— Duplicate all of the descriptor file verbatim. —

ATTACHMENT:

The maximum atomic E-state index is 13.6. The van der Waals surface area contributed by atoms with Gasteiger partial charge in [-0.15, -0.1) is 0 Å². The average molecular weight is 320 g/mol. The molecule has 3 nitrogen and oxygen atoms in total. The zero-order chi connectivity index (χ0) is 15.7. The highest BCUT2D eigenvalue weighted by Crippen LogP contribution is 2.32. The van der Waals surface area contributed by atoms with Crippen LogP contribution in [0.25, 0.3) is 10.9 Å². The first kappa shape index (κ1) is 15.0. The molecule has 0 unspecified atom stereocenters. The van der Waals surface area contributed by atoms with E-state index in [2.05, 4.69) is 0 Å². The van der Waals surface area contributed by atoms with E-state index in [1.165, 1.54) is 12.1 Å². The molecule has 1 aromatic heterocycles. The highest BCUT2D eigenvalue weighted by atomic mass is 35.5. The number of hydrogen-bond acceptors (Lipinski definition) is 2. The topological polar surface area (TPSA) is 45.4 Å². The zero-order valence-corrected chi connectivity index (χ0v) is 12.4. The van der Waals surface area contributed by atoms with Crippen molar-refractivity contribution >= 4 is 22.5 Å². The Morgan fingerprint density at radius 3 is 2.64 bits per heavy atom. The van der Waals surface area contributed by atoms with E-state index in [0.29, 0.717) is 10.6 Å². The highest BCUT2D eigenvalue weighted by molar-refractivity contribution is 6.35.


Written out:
The maximum atomic E-state index is 13.6. The van der Waals surface area contributed by atoms with Gasteiger partial charge in [-0.15, -0.1) is 0 Å². The average molecular weight is 320 g/mol. The molecule has 3 nitrogen and oxygen atoms in total. The zero-order chi connectivity index (χ0) is 15.7. The highest BCUT2D eigenvalue weighted by Crippen LogP contribution is 2.32. The van der Waals surface area contributed by atoms with Crippen LogP contribution in [0.25, 0.3) is 10.9 Å². The first kappa shape index (κ1) is 15.0. The molecule has 0 unspecified atom stereocenters. The van der Waals surface area contributed by atoms with E-state index in [2.05, 4.69) is 0 Å². The van der Waals surface area contributed by atoms with E-state index in [1.165, 1.54) is 12.1 Å². The molecule has 1 aromatic heterocycles. The highest BCUT2D eigenvalue weighted by atomic mass is 35.5. The number of hydrogen-bond acceptors (Lipinski definition) is 2. The topological polar surface area (TPSA) is 45.4 Å². The zero-order valence-corrected chi connectivity index (χ0v) is 12.4. The van der Waals surface area contributed by atoms with Crippen molar-refractivity contribution >= 4 is 22.5 Å². The Morgan fingerprint density at radius 3 is 2.64 bits per heavy atom. The van der Waals surface area contributed by atoms with E-state index in [0.29, 0.717) is 10.6 Å². The highest BCUT2D eigenvalue weighted by molar-refractivity contribution is 6.35.